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Searching for sentinel lymph nodes

New optical procedure can replace nuclear medical method

PTB-News 2.2018
29.05.2018
Especially interesting for

manufacturers of fluorescence-based medical equipment

hospitals with a surgical oncology department

PTB has developed a camera system for sentinel lymph node mapping using the fluorescent contrast agent indocyanine green. The system has been successfully tested in collaboration with the Department of Gynecology of the Charité university hospital in Berlin.

Fluorescence camera system with camera head, electronic plug-in unit in the PC and control software showing a tissue section with fluorescent sentinel lymph nodes (highlighted in red). Detail screen bottom left: Arrangement of the LEDs in the camera head.

When cancer starts spreading to other parts of the body via the lymphatic system, the cancerous cells first pass through the lymph nodes closest to the carcinoma. These nodes are therefore called sentinel lymph nodes. For various types of cancer, while the tumor is being surgically removed, the sentinel lymph nodes are also checked for cancerous cells. These lymph nodes are therefore removed and undergo microscopic examination. If no cancerous cells are found, lymph nodes located further from the carcinoma may remain in the body, so that the lymphatic system can carry on functioning to a large extent.

To date, a nuclear medical technique has been used in routine clinical practice to find the sentinel lymph nodes. Medical research has meanwhile shown that it is possible to use the fluorescent contrast agent indocyanine green instead, which could help to reduce the application of radioactive contrast agents. Detecting the fluorescence in the tissue requires a sensitive camera system.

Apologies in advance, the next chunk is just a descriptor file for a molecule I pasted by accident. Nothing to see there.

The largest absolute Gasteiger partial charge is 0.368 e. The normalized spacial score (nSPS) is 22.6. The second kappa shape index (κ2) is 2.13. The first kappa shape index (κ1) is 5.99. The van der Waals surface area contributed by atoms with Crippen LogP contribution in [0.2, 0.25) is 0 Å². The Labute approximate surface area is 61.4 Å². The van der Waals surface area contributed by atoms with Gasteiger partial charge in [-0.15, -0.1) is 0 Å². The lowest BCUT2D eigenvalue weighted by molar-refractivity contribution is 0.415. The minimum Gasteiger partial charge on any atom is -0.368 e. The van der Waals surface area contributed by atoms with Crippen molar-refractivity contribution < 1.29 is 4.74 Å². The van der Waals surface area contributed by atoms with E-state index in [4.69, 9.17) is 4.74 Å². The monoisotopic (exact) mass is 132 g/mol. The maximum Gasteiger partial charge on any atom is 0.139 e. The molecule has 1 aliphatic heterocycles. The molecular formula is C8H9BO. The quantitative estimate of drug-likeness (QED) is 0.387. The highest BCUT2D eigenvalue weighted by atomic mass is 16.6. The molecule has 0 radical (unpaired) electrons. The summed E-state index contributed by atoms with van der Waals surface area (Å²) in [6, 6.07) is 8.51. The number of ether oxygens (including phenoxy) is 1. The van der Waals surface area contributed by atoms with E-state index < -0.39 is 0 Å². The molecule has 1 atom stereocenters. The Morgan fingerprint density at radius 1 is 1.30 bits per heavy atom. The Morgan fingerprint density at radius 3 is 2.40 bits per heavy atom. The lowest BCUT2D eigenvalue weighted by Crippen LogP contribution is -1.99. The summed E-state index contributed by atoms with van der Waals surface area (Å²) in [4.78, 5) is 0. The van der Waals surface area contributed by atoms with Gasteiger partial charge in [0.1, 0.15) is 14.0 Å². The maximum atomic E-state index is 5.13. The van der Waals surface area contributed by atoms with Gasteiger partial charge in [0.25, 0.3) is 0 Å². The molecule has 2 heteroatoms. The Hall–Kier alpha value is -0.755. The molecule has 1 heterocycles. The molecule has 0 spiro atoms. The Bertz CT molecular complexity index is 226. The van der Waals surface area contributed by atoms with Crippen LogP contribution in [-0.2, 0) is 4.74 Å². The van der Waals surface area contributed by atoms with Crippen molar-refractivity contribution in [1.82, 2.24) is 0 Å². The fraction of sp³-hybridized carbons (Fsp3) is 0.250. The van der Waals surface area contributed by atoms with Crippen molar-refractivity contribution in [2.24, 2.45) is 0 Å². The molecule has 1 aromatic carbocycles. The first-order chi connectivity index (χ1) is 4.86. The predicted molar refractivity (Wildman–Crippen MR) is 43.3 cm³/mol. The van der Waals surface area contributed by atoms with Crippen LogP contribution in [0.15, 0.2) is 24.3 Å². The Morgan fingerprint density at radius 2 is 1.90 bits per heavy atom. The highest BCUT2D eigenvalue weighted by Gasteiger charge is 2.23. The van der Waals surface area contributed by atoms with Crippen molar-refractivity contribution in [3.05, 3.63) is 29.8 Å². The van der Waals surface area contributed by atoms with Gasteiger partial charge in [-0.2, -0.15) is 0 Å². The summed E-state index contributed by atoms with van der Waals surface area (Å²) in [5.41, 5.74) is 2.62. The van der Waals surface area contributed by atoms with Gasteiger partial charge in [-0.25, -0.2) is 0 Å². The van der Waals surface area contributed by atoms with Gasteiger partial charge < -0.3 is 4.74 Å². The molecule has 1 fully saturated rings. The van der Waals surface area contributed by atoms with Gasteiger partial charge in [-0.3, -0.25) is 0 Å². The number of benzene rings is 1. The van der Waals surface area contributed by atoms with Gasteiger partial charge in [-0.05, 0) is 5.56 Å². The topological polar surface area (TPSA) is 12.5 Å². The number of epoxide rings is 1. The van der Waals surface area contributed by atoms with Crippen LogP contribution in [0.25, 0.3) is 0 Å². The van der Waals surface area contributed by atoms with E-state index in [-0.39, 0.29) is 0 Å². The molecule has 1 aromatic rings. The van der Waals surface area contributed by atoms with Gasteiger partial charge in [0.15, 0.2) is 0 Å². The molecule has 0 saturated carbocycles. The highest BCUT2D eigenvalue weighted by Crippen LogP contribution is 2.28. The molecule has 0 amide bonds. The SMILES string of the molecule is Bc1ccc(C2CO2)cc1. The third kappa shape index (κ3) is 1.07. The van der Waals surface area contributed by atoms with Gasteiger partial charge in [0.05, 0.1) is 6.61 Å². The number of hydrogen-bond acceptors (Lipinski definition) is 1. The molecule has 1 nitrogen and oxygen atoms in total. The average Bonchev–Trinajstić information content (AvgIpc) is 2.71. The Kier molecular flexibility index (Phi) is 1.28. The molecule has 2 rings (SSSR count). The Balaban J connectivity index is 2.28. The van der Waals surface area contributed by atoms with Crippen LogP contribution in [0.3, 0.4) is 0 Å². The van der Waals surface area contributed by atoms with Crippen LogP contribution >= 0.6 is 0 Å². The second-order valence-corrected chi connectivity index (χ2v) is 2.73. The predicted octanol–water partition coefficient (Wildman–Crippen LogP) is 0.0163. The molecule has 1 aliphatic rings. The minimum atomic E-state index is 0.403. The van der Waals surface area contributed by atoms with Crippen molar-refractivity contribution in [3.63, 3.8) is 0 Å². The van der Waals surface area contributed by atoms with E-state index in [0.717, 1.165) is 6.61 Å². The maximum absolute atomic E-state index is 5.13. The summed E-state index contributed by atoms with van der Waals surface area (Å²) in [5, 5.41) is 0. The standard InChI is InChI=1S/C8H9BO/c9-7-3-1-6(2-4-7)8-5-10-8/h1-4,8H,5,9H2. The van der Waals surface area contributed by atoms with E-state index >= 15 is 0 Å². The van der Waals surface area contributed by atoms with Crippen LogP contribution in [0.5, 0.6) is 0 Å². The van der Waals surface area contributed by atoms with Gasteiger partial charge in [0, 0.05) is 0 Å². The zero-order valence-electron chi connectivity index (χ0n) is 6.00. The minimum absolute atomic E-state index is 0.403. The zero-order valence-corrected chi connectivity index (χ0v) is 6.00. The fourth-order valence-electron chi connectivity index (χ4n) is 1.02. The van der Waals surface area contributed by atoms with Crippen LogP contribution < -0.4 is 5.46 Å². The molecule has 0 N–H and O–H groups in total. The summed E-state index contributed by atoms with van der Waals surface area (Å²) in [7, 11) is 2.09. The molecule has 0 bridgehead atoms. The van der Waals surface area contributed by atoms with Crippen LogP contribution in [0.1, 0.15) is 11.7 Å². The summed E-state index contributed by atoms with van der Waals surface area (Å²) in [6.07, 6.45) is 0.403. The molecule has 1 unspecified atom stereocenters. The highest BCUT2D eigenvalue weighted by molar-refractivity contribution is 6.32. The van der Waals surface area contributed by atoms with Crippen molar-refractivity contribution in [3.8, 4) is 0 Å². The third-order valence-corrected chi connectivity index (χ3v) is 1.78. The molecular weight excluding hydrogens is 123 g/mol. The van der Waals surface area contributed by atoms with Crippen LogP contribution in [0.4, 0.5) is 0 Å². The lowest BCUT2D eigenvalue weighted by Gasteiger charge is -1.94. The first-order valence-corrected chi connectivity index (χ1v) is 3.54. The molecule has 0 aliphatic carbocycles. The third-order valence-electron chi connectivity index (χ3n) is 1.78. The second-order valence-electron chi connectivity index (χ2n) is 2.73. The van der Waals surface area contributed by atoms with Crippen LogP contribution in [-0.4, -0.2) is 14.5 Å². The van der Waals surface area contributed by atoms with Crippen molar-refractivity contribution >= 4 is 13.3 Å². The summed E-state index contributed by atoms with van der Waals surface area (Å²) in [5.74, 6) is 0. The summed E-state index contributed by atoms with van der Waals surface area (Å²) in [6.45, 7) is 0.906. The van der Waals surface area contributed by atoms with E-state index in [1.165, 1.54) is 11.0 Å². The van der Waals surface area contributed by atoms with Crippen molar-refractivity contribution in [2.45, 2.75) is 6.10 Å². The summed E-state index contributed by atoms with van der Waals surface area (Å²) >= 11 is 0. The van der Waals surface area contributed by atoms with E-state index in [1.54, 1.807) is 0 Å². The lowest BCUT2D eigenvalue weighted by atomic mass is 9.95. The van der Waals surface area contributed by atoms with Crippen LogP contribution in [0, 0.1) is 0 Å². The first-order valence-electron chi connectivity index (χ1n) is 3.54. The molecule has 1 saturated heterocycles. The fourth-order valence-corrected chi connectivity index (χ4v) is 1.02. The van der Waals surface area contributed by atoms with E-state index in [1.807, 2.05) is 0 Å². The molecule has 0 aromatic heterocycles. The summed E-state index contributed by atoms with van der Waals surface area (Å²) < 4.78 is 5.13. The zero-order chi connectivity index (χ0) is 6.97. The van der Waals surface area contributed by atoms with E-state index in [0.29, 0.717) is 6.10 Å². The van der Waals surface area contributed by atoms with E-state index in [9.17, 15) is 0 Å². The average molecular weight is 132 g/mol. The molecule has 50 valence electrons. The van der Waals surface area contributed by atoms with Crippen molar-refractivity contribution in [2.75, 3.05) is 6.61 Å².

Within the scope of a project funded by the Federal Ministry of Education and Research (FKZ 03V0270), PTB has developed a camera system based on a small camera that does not necessitate cooling. This device can be handheld and can therefore be taken directly to the tissue to be examined. The fluorescence in the tissue is excited by means of light-emitting diodes (LEDs) arranged in a circle around the camera lens. Together with the fluorescence image, an anatomic image is taken in which the fluorescent area is highlighted in pseudo colors to show the physician where the sentinel lymph nodes are located.

This camera system has been successfully tested within the scope of a feasibilexity study at the Department of Gynecology of the Charité university hospital, Campus Virchow, in Berlin. This study involved the examination of 16 female patients with carcinomas of the following types: vulvar, cervical, endometrial and ovarian cancer. It was demonstrated that the sensitivity of the camera system was sufficient to image both the lymph nodes themselves and the lymphatic vessels.

Contact

Dirk Grosenick
Department 8.3
Biomedical Optics
Phone: +49 30 3481-7302
Opens window for sending emaildirk.grosenick(at)ptb.de

Scientific publication

L. Szyc, S. Bonifer, A. Walter, U. Jagemann, D. Grosenick, R. Macdonald: Development of a handheld fluorescence imaging camera for intraoperative sentinel lymph node mapping, J. Biomed. Opt. 20, 51025 (2015)